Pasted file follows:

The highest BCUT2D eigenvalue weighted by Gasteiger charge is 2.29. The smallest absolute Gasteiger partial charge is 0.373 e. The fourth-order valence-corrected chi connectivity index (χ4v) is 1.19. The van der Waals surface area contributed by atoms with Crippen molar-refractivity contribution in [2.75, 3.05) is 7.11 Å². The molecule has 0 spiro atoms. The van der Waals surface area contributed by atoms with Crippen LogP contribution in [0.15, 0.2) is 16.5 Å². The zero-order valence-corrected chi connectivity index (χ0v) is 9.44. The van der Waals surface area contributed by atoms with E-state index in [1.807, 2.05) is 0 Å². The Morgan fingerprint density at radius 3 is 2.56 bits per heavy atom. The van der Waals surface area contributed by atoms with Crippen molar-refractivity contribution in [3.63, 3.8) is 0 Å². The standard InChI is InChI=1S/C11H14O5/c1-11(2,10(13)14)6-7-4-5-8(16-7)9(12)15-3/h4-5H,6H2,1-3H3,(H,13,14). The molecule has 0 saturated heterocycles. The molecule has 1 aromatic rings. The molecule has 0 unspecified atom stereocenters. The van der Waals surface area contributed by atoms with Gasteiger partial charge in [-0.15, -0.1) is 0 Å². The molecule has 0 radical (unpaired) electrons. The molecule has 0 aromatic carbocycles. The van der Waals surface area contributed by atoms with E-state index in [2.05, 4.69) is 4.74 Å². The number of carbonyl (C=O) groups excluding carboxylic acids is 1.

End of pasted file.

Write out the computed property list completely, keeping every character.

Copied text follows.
The highest BCUT2D eigenvalue weighted by Gasteiger charge is 2.29. The smallest absolute Gasteiger partial charge is 0.373 e. The fourth-order valence-corrected chi connectivity index (χ4v) is 1.19. The van der Waals surface area contributed by atoms with Crippen molar-refractivity contribution in [2.75, 3.05) is 7.11 Å². The molecule has 0 spiro atoms. The van der Waals surface area contributed by atoms with Crippen LogP contribution in [0.15, 0.2) is 16.5 Å². The zero-order valence-corrected chi connectivity index (χ0v) is 9.44. The van der Waals surface area contributed by atoms with E-state index in [1.807, 2.05) is 0 Å². The Morgan fingerprint density at radius 3 is 2.56 bits per heavy atom. The van der Waals surface area contributed by atoms with Crippen molar-refractivity contribution in [3.63, 3.8) is 0 Å². The standard InChI is InChI=1S/C11H14O5/c1-11(2,10(13)14)6-7-4-5-8(16-7)9(12)15-3/h4-5H,6H2,1-3H3,(H,13,14). The molecule has 0 saturated heterocycles. The molecule has 1 aromatic rings. The molecule has 0 unspecified atom stereocenters. The van der Waals surface area contributed by atoms with Gasteiger partial charge in [-0.15, -0.1) is 0 Å². The molecule has 0 radical (unpaired) electrons. The molecule has 0 aromatic carbocycles. The van der Waals surface area contributed by atoms with E-state index in [2.05, 4.69) is 4.74 Å². The number of carbonyl (C=O) groups excluding carboxylic acids is 1.